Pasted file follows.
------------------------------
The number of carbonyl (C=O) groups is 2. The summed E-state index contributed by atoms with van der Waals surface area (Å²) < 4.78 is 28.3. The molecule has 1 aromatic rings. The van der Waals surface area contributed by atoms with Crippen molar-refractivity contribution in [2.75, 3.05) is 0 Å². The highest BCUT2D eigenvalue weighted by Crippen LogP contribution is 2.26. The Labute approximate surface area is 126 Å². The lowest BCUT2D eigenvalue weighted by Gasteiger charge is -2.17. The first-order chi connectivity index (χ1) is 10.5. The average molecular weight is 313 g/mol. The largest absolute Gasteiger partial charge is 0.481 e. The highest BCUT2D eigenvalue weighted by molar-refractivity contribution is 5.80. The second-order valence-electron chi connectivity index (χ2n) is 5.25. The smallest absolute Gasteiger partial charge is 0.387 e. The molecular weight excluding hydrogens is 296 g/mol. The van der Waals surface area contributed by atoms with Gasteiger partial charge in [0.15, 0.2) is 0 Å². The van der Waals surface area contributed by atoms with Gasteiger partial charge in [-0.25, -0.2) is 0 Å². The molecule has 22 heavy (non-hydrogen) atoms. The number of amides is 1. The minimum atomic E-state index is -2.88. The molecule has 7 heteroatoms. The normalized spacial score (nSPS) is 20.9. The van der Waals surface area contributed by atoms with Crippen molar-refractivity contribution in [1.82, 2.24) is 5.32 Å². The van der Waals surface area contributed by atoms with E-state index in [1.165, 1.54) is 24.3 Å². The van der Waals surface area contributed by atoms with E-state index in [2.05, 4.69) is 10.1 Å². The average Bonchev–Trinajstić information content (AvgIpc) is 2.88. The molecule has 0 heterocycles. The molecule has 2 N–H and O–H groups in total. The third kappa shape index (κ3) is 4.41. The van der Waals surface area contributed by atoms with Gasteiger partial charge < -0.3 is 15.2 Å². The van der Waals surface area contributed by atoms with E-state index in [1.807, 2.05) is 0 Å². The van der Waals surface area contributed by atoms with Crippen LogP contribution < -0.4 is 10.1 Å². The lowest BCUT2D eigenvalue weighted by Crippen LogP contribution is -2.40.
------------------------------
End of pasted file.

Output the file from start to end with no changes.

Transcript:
The number of carbonyl (C=O) groups is 2. The summed E-state index contributed by atoms with van der Waals surface area (Å²) < 4.78 is 28.3. The molecule has 1 aromatic rings. The van der Waals surface area contributed by atoms with Crippen molar-refractivity contribution in [2.75, 3.05) is 0 Å². The highest BCUT2D eigenvalue weighted by Crippen LogP contribution is 2.26. The Labute approximate surface area is 126 Å². The lowest BCUT2D eigenvalue weighted by Gasteiger charge is -2.17. The first-order chi connectivity index (χ1) is 10.5. The average molecular weight is 313 g/mol. The largest absolute Gasteiger partial charge is 0.481 e. The highest BCUT2D eigenvalue weighted by molar-refractivity contribution is 5.80. The second-order valence-electron chi connectivity index (χ2n) is 5.25. The smallest absolute Gasteiger partial charge is 0.387 e. The molecular weight excluding hydrogens is 296 g/mol. The van der Waals surface area contributed by atoms with Gasteiger partial charge in [0.15, 0.2) is 0 Å². The van der Waals surface area contributed by atoms with Gasteiger partial charge in [-0.25, -0.2) is 0 Å². The molecule has 22 heavy (non-hydrogen) atoms. The number of amides is 1. The minimum atomic E-state index is -2.88. The molecule has 7 heteroatoms. The normalized spacial score (nSPS) is 20.9. The van der Waals surface area contributed by atoms with Crippen molar-refractivity contribution in [1.82, 2.24) is 5.32 Å². The van der Waals surface area contributed by atoms with E-state index in [1.165, 1.54) is 24.3 Å². The van der Waals surface area contributed by atoms with E-state index in [2.05, 4.69) is 10.1 Å². The average Bonchev–Trinajstić information content (AvgIpc) is 2.88. The molecule has 0 heterocycles. The molecule has 2 N–H and O–H groups in total. The third kappa shape index (κ3) is 4.41. The van der Waals surface area contributed by atoms with Gasteiger partial charge < -0.3 is 15.2 Å². The van der Waals surface area contributed by atoms with E-state index in [1.807, 2.05) is 0 Å². The van der Waals surface area contributed by atoms with Crippen LogP contribution < -0.4 is 10.1 Å². The lowest BCUT2D eigenvalue weighted by Crippen LogP contribution is -2.40.